The early bird gets the syrup

Just four short weeks ago, the students of South Hill Forest Products held their very first maple sap boil of the season. Today, we might be starting our last sap boil until next year.

It's no secret that we've had an unusually warm winter in New York this year. The warming effects of El Niño has kept snow from falling but it also has contributed to an unexpectedly early sap flow. In order for sugary sap to be drawn up from a maple tree's roots to its branches, the temperature has to be below freezing at night and above freezing during the day. These conditions happened so early in the year that the students of SHFP tapped trees on the very first day of class, January 27th. 

Forrest and Joe tapping a maple tree

Forrest and Joe tapping a maple tree

Tapping trees so early is a bit of a gamble for maple sugarers. Drilled holes only stay viable for so long until they close up and no longer leak sap. Plenty of maple syrup producers chose not to tap their trees as early as we did. They believed the weather would turn cold again and another bout of good sap-flowing weather would occur closer to the usual start of the sap season.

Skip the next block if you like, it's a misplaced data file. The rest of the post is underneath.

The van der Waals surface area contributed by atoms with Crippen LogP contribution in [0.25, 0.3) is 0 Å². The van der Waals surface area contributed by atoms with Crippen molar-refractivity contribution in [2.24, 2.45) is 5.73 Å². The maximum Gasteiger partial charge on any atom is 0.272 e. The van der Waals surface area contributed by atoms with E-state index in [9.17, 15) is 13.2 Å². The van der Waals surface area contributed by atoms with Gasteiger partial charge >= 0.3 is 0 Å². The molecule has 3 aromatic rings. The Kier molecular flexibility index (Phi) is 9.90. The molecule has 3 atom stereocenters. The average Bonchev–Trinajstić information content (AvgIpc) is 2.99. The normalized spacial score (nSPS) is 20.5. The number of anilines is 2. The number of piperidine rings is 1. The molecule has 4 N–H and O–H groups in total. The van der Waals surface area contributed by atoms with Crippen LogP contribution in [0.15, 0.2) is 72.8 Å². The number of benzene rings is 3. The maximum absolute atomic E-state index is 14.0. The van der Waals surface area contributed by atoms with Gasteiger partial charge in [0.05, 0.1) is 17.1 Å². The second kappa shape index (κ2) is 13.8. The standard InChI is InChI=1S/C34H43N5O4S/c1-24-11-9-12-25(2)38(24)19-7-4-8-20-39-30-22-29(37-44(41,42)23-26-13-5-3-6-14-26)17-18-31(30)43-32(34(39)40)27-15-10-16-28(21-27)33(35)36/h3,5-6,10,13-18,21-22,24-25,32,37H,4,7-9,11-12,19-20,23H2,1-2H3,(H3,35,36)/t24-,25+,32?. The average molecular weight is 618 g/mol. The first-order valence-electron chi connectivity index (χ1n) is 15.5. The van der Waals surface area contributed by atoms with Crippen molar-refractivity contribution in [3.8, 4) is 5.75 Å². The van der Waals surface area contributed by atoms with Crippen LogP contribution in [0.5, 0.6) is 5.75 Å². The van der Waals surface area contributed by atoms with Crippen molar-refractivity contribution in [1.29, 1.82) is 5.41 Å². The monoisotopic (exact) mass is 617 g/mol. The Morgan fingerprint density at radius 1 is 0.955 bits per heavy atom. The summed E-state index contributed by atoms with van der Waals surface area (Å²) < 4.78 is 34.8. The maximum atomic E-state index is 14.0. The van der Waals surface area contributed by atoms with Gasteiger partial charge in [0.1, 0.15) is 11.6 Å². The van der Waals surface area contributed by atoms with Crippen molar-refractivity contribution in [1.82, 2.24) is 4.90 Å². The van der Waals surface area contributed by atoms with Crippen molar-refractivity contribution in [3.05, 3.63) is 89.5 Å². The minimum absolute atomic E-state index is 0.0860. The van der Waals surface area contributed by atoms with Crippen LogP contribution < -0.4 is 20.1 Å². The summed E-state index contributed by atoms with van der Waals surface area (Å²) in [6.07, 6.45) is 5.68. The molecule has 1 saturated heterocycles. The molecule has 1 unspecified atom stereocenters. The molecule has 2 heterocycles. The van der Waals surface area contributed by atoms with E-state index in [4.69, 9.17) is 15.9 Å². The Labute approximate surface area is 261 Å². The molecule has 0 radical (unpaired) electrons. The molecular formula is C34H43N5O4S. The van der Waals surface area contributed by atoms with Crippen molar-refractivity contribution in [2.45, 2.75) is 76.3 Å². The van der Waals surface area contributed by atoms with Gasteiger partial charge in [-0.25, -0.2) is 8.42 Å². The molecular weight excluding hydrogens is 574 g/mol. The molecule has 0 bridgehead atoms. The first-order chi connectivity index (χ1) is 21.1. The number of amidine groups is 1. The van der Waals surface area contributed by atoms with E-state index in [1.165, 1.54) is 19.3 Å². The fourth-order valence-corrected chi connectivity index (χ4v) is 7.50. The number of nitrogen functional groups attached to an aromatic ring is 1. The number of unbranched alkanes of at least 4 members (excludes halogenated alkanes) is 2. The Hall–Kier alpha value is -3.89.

For us at South Hill Forest Products, our tap holes may not stay open long enough to take advantage of a second sap flow. However, we have been able to produce a sizable amount of maple syrup, making over ten gallons of syrup already, with more on the way!

Beautiful bottles of Amber Rich syrup!

Beautiful bottles of Amber Rich syrup!

The weather has been especially strange this year but SHFP students know how to roll with the punches. As syrup production comes to a close, we are ramping up our oyster mushroom growing, our wood carving, our hickory syrup cooking, herbalism projects and much much more!